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USD recovers as strong NFP data could delay rate cut

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Portraits Of U S Presidents On Dollar Bills Gm465128326 59608952 Large.jpg
  • The US Dollar maintained its momentum, rising by over 0.70% on Friday.
  • U.S. nonfarm payrolls rose above market expectations in May, signaling a strong recovery in the labor market.
  • A number of encouraging signs about the economy have reduced the likelihood of a Fed rate cut in September.

The US Dollar Index (DXY) continued its winning streak on Friday after better-than-expected labor market data. Rising nonfarm payrolls and wage inflation suggest a strong and resilient economy that may justify a delay in interest rate cuts by the Federal Reserve.

Attention now turns to the upcoming Fed meeting, where markets are watching to see if the positive employment data will lead to a change in monetary policy stance. The positive employment data makes rate cuts less likely in June and July, with rates now expected to fall to around 50% in September.

Daily Digest Market Trends: DXY rises on the back of strong economic performance

  • Nonfarm payrolls increased by 272,000 in May, beating market expectations of 185,000 and marking a significant increase from April’s revised figure of 165,000.
  • The unemployment rate rose slightly from 3.9% to 4%.
  • Wage inflation data, measured as the percentage change in average hourly wages, rose to 4.1% year-on-year, up from a revised 4% in April.
  • Meanwhile, government bond yields continued to trend upwards, with the two-year, five-year and 10-year bond yields rising by more than 2 percentage points to 4.85%, 4.44% and 4.41%, respectively.

DXY technical analysis: Index recovers key levels, bullish reversal underway

The upside for the DXY Index is becoming more evident as it has risen above the key Simple Moving Averages (SMA) of 20,100 and 200. The Relative Strength Index (RSI) is again above 50, indicating a return to bullish momentum, while the Moving Average Convergence Divergence (MACD) continues to display lower red bars, suggesting increased buying interest.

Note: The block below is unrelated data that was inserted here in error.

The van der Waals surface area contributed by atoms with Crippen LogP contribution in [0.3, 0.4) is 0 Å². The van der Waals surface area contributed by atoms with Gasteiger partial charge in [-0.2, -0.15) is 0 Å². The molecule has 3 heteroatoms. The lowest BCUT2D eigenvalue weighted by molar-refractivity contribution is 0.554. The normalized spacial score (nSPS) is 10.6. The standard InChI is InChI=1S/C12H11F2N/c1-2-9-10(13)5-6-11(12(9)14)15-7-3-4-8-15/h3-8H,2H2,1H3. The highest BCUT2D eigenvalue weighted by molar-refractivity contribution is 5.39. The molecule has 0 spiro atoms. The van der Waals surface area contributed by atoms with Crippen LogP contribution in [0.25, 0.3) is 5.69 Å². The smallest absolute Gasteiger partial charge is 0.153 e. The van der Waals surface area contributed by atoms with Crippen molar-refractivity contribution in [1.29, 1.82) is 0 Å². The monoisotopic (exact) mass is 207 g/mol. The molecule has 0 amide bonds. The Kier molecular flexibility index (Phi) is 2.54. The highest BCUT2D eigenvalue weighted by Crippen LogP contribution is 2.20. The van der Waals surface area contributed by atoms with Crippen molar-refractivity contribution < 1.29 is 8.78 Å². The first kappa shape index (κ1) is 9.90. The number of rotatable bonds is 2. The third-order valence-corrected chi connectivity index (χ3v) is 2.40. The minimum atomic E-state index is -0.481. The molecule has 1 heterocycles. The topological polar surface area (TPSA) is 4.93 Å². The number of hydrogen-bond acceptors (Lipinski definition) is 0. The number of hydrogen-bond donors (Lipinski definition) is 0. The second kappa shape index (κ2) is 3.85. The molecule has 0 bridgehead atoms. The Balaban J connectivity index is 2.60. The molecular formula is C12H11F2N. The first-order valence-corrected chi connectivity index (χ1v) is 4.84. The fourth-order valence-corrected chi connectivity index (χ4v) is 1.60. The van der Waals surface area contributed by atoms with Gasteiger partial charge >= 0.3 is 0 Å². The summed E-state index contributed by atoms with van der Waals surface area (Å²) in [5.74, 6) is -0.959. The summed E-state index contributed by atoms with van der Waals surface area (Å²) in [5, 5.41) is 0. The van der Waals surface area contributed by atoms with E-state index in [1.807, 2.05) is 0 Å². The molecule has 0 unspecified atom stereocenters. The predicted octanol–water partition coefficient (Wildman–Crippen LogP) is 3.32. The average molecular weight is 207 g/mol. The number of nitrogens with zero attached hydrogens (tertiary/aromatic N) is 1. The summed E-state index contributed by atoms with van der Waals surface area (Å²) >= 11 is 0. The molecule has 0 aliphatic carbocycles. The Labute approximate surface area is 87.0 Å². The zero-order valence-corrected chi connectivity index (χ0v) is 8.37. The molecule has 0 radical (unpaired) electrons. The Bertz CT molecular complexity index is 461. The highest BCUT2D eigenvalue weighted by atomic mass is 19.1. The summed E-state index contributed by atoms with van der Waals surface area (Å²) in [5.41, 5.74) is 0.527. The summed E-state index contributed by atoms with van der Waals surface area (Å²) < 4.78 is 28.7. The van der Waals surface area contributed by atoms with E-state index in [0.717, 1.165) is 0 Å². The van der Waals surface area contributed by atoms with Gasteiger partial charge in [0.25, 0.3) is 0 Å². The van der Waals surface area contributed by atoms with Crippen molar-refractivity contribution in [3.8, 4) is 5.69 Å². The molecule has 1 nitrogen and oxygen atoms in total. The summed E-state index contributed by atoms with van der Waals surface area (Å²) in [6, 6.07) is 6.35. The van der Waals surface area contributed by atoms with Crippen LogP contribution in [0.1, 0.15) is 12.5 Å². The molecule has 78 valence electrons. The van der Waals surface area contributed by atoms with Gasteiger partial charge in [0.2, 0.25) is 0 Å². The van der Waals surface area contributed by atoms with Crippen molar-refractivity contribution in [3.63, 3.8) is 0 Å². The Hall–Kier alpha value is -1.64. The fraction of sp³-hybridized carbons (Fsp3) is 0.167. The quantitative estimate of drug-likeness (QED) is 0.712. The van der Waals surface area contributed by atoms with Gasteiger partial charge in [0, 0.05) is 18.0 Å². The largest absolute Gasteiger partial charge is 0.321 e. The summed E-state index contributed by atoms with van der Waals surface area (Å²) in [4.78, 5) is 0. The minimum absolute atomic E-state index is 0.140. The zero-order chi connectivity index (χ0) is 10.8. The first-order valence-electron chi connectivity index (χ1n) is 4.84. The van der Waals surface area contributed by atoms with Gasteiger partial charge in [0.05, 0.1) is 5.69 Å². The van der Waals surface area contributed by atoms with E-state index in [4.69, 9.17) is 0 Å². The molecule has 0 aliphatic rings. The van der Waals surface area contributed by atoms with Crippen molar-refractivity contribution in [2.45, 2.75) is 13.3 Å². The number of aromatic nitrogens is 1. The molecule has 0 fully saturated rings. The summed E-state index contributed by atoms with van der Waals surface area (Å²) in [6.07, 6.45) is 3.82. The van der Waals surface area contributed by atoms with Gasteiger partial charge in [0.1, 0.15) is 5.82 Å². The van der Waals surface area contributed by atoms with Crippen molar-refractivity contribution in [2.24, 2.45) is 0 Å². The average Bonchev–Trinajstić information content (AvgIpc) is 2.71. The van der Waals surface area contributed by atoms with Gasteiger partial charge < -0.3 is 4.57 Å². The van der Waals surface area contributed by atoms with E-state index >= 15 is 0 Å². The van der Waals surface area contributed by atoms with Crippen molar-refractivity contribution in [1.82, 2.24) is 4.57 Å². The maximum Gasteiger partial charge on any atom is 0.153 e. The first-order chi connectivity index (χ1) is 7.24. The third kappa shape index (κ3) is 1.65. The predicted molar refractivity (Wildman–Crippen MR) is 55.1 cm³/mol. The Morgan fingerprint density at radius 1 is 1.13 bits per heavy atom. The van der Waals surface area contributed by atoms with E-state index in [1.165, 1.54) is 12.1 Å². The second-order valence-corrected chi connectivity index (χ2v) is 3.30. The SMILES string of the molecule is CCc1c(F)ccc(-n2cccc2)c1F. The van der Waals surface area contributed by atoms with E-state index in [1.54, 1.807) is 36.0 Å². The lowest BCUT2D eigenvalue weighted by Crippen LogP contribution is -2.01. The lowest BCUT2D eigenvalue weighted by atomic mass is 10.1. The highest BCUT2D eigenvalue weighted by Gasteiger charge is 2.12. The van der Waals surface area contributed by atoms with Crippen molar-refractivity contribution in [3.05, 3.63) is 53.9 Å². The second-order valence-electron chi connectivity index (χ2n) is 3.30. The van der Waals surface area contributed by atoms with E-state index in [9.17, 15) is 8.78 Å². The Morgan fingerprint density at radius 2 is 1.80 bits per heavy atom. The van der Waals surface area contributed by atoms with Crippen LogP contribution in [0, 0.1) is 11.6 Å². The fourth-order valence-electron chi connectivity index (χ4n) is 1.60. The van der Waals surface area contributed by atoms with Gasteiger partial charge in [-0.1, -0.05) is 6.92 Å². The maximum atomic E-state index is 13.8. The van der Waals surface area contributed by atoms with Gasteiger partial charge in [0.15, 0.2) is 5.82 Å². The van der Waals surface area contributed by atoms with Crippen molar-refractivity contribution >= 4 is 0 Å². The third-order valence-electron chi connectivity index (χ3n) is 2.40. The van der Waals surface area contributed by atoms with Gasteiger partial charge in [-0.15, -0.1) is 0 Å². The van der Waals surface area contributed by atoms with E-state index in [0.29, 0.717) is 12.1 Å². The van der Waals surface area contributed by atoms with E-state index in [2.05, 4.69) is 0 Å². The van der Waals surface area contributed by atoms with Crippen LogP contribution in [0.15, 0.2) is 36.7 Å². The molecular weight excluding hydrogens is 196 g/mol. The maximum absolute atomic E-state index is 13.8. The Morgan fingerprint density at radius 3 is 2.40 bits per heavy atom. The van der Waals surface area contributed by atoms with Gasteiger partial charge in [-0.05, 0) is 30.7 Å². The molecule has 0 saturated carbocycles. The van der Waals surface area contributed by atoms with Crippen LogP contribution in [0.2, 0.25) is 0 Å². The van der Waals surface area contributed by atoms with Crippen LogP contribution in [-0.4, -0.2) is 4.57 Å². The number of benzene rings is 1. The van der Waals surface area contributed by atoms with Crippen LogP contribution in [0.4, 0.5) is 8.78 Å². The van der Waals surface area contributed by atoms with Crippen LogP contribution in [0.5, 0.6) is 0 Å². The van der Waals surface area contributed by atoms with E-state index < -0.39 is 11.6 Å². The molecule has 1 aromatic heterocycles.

To sustain the bullish outlook, DXY bulls need to hold the key resistance level at 104.40, which was reclaimed after the strong employment data.

Frequently asked questions about the Nonfarm Payrolls Report

Nonfarm Payrolls (NFP) is part of the U.S. Bureau of Labor Statistics’ monthly employment report. Nonfarm Payrolls specifically measures the change in the number of people employed in the United States, excluding agriculture, during the previous month.

Nonfarm payrolls can be an indicator of how well the Federal Reserve is fulfilling its mission of promoting full employment and 2% inflation, and can influence Federal Reserve decisions. A relatively high nonfarm payroll number means more people are employed, earn more, and therefore probably spend more. On the other hand, a relatively low nonfarm payroll result means people are having a hard time finding work. The Federal Reserve typically raises interest rates to combat high inflation caused by low unemployment and lowers interest rates to stimulate a stagnant labor market.

Nonfarm payrolls are generally positively correlated with the US dollar, meaning that when payrolls are higher than expected, the US dollar tends to strengthen, and vice versa when payrolls are lower. Nonfarm payrolls affect the US dollar because they influence inflation, monetary policy expectations, and interest rates. Higher nonfarm payrolls usually mean the Federal Reserve will tighten monetary policy, supporting the US dollar.

Nonfarm payrolls are generally negatively correlated with gold prices, meaning that higher than expected payrolls have a negative impact on gold prices and vice versa. Rising nonfarm payrolls generally have a positive impact on the value of the US dollar, and like most major commodities, gold is priced in US dollars. Thus, as the value of the US dollar rises, fewer US dollars are needed to purchase an ounce of gold. Rising interest rates (usually driven by rising nonfarm payrolls) also make gold less attractive as an investment compared to holding it in cash, which at least earns interest.

Nonfarm payrolls are only one component of a larger employment report and can be overshadowed by other components. Sometimes, when nonfarm payrolls are higher than expected but average weekly earnings are lower than expected, the market ignores the potential inflationary effect of the headline result and interprets the decline in earnings as deflationary. Labor force participation and average weekly hours can also influence market reactions, but only in rare events such as the “Great Resignation” or the Global Financial Crisis.

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